OPERA / Cast adrift on a sea of conceptual chaos: David Patrick Stearns on the world premiere of Philip Glass's Columbus quincentenary offering, The Voyage

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The Independent Culture
While some of Philip Glass's recent works have been a case of less-than- first-rate music buoyed up by a clever libretto and eye-catching production, just the opposite situation unfolded at the New York Metropolitan Opera at Monday's premiere of The Voyage. It's one of Glass's most substantial, richly textured scores with an even greater lushness and broader orchestral palette than his recent Low symphony. Sadly, producer David Pountney and playwright David Henry Hwang have let him down on a scale that only a dollars 2 million production could buy.

The Voyage is a sprawling triptych comprising three meditations on the subject of exploration and discovery. The first shows aliens from a distant planet landing on the Earth during the Ice Age. The second shows Columbus in his darkest hour, just prior to landing in America. The third takes place in the future when explorers from Earth set off for the planet of the aliens of Act 1.

Hwang's text is by turns discursive and coy or clinical and unpoetic. His scenes lack shape: they don't really end, but simply stop. There are hints of 2001: A Space Odyssey - but without the visionary subtext. At least the text is short - just 24 pages. The same can't be said of the contributions by Pountney and designer Robert Israel, whose work nearly bursts with thoughts but lacks an overall concept.

Each act seems to be the work of a different production team. The first has the Ice Age primitives - dressed in flashy evening gowns with quasi-pagan chicken-heads - mistaking one of the aliens for a goddess in a scene that crosses The Rite of Spring with West Side Story. The second act has more of a Robert Wilson- ish feel, with various objects floating in and out, including Queen Isabella (valiantly played by Tatiana Troyanos) appearing out of the waves along with a number of less savoury, less relevant creatures. The third act is pure Peter Sellars, with the explorers being egged on by a campy legion of cheerleaders.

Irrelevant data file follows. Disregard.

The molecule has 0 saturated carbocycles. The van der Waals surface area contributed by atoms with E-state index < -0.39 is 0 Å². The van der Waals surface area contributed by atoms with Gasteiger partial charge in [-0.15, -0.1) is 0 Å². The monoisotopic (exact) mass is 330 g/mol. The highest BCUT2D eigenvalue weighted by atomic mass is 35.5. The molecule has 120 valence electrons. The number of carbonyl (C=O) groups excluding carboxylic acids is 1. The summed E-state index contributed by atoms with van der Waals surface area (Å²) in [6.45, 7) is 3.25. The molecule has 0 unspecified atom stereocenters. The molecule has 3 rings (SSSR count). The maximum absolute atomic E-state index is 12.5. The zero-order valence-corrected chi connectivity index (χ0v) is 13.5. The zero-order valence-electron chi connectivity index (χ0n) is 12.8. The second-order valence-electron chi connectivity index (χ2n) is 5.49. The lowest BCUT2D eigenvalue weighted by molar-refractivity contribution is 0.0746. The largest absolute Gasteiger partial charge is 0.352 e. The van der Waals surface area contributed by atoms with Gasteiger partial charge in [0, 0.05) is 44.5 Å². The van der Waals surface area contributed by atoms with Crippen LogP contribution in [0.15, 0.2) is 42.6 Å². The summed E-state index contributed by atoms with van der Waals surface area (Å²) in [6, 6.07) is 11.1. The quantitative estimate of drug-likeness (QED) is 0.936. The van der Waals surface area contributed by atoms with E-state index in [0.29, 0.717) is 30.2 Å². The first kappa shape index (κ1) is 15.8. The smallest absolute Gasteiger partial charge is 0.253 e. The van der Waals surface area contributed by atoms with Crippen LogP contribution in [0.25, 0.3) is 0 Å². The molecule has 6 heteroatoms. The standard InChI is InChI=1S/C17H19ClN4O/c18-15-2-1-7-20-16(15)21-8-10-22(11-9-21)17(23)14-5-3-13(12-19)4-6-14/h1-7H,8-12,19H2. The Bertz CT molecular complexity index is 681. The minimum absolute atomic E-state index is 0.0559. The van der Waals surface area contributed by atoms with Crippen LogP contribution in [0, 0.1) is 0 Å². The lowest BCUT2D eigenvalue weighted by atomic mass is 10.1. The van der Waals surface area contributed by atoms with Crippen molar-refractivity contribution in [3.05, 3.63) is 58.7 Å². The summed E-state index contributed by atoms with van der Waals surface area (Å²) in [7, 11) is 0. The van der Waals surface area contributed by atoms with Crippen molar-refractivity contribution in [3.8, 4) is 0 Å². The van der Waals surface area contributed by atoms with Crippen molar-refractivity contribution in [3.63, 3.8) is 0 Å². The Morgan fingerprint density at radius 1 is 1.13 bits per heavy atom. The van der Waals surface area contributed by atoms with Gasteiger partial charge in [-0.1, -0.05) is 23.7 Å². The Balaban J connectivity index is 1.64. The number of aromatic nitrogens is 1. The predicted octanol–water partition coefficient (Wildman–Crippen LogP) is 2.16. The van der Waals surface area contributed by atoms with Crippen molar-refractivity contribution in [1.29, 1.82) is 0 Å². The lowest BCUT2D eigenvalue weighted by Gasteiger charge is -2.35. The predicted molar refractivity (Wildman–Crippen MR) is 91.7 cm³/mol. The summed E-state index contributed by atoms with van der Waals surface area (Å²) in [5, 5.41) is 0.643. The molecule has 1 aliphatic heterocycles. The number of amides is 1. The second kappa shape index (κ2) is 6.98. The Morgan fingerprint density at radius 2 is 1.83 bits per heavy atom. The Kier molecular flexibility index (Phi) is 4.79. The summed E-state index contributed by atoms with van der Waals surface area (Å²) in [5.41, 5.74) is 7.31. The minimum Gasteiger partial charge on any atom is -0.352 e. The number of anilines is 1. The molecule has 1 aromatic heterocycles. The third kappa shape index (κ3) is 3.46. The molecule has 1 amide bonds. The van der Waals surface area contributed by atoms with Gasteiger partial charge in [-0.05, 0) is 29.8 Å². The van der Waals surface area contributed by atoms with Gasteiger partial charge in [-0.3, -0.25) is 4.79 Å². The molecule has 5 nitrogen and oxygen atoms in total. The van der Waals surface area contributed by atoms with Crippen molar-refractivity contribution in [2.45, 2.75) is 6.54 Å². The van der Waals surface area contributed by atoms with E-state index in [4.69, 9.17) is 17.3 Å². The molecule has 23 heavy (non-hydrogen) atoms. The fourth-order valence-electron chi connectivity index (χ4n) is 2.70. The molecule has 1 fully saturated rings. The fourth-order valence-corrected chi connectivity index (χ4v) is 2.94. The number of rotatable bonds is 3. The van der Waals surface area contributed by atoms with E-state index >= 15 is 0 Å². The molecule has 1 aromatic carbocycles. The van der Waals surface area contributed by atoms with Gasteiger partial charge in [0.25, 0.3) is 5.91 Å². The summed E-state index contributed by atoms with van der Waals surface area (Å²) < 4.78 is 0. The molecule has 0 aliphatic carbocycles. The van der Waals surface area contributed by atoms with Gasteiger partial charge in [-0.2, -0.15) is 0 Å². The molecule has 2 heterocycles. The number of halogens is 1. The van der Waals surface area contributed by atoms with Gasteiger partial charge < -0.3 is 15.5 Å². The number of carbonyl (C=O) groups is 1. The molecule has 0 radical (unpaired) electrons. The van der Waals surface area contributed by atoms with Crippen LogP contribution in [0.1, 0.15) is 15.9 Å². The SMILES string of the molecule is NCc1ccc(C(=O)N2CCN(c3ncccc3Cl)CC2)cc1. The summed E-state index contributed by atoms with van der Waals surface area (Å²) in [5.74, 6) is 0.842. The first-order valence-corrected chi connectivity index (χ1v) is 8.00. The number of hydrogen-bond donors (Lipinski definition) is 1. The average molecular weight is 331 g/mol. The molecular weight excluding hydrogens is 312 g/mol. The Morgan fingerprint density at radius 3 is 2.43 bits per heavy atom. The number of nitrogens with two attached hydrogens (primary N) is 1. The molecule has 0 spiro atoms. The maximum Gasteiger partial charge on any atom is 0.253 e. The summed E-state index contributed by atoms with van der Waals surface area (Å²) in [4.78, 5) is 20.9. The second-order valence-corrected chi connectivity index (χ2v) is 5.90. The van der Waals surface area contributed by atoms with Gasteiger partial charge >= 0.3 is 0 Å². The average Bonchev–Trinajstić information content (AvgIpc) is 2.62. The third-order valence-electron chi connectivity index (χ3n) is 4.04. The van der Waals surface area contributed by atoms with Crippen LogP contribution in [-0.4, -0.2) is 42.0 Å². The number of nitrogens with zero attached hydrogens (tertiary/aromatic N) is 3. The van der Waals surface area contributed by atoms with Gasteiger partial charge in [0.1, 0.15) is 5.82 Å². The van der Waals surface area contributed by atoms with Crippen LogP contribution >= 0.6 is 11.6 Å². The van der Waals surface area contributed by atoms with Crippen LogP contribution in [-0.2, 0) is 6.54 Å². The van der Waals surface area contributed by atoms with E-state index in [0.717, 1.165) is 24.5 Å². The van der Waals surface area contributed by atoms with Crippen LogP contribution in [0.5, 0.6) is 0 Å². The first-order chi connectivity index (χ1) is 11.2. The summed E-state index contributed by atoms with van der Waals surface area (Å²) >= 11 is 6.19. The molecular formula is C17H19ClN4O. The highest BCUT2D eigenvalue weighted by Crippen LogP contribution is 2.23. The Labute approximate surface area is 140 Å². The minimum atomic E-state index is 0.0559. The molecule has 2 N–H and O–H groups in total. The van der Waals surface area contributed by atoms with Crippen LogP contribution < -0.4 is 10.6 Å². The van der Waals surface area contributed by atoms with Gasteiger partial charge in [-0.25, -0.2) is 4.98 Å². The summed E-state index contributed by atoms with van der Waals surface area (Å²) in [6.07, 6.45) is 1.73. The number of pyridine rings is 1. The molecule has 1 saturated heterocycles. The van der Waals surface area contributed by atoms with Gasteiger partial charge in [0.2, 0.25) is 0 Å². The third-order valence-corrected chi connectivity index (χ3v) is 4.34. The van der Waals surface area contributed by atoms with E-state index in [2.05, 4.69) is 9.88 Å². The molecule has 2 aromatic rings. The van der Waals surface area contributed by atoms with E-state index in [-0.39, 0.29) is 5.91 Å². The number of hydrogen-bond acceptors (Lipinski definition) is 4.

But from the opening bars - as they unfurled under the baton of Bruce Ferden - Glass's score promised something rich and concentrated, with rhythms and microtones suggesting the North African influences that were present in Spain until 1492. No previous Glass score has shown such a sophisticated sense of counterpoint and eloquent use of chromaticism. Though his vocal lines are often uninteresting, Glass shows a keener sense of precision in finding the right emblematic melody to develop thoughout a given scene.

The Voyage finds Glass at a juncture: the music has lost its hypnotic quality along with its simplicity. While it has acquired a distinctive sensuality, it has yet to create characters that serve more than a symbolic function. This is the next great frontier that Glass must explore.